A VOLUNTEER-RUN libr-ary on an Oxford estate has been hailed as a vital part of the community a year after it opened.

The Read/Swap Library, based in the community centre in Rose Hill, is now regularly used by more than 100 people.

The centre, in The Oval, also acts as a community hub, with residents and groups using it as a place to enjoy a coffee and chat.

The chairman of the trustees, Ruth Wilkinson, said it showed what a community could do when it worked together.

She said: “The past 12 months have been great. We have had a lot of support from the beginning, especially from our older residents. A number of them are wheelchair-bound and it’s a very useful place for them to meet their friends.

“A number of community groups also use the venue as a base for meetings, and the local street wardens regularly pop in to meet people.

“Lots of new people have moved to Rose Hill’s new housing development, and the library is proving a good way for them to meet their neighbours.”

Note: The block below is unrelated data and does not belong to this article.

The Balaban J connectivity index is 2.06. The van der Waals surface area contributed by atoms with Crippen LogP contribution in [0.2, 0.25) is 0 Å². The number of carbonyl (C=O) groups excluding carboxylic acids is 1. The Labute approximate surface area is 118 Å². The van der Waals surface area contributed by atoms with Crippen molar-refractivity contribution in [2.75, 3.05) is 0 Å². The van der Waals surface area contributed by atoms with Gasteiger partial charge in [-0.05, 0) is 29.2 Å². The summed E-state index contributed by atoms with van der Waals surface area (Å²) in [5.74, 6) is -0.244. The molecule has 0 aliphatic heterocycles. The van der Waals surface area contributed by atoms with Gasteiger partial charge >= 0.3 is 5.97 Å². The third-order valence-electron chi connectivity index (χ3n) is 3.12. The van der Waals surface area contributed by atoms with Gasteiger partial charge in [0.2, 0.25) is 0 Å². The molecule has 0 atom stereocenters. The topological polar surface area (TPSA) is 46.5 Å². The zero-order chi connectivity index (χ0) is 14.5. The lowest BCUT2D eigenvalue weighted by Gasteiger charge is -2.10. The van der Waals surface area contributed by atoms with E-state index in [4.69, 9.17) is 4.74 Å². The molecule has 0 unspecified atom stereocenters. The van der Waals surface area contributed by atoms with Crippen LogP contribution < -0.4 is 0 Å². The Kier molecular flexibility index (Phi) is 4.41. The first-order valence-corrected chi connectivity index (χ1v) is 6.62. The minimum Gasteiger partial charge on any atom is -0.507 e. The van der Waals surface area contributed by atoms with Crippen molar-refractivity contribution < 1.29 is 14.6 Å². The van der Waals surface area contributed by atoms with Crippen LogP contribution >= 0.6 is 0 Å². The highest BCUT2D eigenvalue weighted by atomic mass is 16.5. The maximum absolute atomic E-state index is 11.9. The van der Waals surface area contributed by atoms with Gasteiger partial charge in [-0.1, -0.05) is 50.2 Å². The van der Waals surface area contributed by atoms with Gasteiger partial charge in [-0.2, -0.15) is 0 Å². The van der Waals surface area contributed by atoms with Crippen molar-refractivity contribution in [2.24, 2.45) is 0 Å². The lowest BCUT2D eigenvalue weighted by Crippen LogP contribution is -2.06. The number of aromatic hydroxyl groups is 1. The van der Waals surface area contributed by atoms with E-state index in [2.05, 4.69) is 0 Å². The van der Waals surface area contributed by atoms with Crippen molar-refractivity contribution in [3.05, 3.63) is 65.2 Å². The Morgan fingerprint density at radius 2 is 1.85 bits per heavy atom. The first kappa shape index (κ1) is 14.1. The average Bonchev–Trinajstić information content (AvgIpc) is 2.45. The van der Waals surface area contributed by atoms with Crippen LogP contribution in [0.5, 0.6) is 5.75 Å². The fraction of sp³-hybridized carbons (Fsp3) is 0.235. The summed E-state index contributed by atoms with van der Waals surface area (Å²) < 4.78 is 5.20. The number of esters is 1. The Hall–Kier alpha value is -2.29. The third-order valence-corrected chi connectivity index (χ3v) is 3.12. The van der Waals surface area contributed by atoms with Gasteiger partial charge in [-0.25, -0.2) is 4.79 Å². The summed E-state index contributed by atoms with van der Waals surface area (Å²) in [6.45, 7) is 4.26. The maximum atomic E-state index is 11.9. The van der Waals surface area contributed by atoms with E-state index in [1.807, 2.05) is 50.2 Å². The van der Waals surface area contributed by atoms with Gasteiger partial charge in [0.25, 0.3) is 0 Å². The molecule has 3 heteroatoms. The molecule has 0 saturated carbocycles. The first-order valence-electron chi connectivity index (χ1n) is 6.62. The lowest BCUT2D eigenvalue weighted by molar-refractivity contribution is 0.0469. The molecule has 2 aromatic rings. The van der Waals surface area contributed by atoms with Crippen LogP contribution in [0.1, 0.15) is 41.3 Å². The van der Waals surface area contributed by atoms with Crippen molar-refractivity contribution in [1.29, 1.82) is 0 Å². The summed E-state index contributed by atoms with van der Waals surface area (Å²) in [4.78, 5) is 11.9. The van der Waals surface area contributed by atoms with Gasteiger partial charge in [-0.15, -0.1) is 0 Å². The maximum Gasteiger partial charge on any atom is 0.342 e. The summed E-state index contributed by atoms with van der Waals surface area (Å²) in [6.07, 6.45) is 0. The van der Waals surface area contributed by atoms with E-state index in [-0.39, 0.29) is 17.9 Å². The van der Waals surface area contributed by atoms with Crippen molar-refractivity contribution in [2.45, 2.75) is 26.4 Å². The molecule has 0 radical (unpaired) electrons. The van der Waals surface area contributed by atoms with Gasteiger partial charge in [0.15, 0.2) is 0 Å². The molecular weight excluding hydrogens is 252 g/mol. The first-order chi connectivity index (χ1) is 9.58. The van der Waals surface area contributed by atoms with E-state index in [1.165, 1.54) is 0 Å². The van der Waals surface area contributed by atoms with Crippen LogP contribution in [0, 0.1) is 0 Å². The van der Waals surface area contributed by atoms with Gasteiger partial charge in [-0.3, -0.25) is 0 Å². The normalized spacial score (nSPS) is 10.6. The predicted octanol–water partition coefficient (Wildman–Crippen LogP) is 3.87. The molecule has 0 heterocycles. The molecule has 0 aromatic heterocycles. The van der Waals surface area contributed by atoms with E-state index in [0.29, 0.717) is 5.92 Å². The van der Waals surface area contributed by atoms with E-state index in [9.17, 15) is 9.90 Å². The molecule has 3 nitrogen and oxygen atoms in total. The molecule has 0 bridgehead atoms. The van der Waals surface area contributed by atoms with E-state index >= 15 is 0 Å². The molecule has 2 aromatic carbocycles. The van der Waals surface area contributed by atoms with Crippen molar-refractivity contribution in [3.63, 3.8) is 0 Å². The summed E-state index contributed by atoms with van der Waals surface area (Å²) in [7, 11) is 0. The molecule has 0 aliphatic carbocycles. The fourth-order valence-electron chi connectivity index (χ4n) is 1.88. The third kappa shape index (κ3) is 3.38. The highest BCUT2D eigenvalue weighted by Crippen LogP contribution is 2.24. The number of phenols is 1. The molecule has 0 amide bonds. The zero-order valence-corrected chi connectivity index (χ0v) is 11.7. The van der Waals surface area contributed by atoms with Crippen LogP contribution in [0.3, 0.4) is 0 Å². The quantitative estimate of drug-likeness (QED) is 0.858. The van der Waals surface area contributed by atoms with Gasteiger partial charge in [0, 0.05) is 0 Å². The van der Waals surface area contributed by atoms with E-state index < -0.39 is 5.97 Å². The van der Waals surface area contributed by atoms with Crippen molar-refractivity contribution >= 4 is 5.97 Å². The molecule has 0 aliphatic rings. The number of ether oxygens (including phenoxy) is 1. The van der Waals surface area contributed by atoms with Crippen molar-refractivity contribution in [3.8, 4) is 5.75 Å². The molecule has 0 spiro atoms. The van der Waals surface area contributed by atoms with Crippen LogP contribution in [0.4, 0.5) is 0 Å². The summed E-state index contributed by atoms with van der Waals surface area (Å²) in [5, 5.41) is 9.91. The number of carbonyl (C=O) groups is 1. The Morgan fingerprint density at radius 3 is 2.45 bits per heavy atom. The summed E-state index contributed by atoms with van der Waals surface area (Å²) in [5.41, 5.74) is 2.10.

The library was opened in January last year by artist Korky Paul, who read to children from Rose Hill Primary School.

It opens once a week on a Monday, from 2-4.30pm.

Volunteers were drafted in to sort the books and build shelves in the run-up to the launch, with residents working overtime to get the library finished.

Modern Art Oxford, Demco Interiors and Oxford-based publisher Raintree were among the firms and groups to donate books and cash to the scheme.

Mrs Wilkinson, a city councillor for Headington, said the library now has so many books it “doesn’t know what to do with them”.

She added: “We have been overwhelmed by the generosity.

“So many donations are still flooding in from people and companies from all over Oxford.

“We are very thankful to everyone who has donated, but we really don’t need any more at the moment.”

Libraries across the county are currently facing the axe as Oxfordshire County Council looks to make millions of pounds worth of savings.

Mrs Wilkinson said the Read/Swap was not a replacement for centrally-run schemes.

But she added: “It shows what a community can offer when it works together. We often direct people to the nearest library because it will always offer a wider choice than we can.

“But the Read/Swap shows people can offer a book service, if only a small one, if they want to.”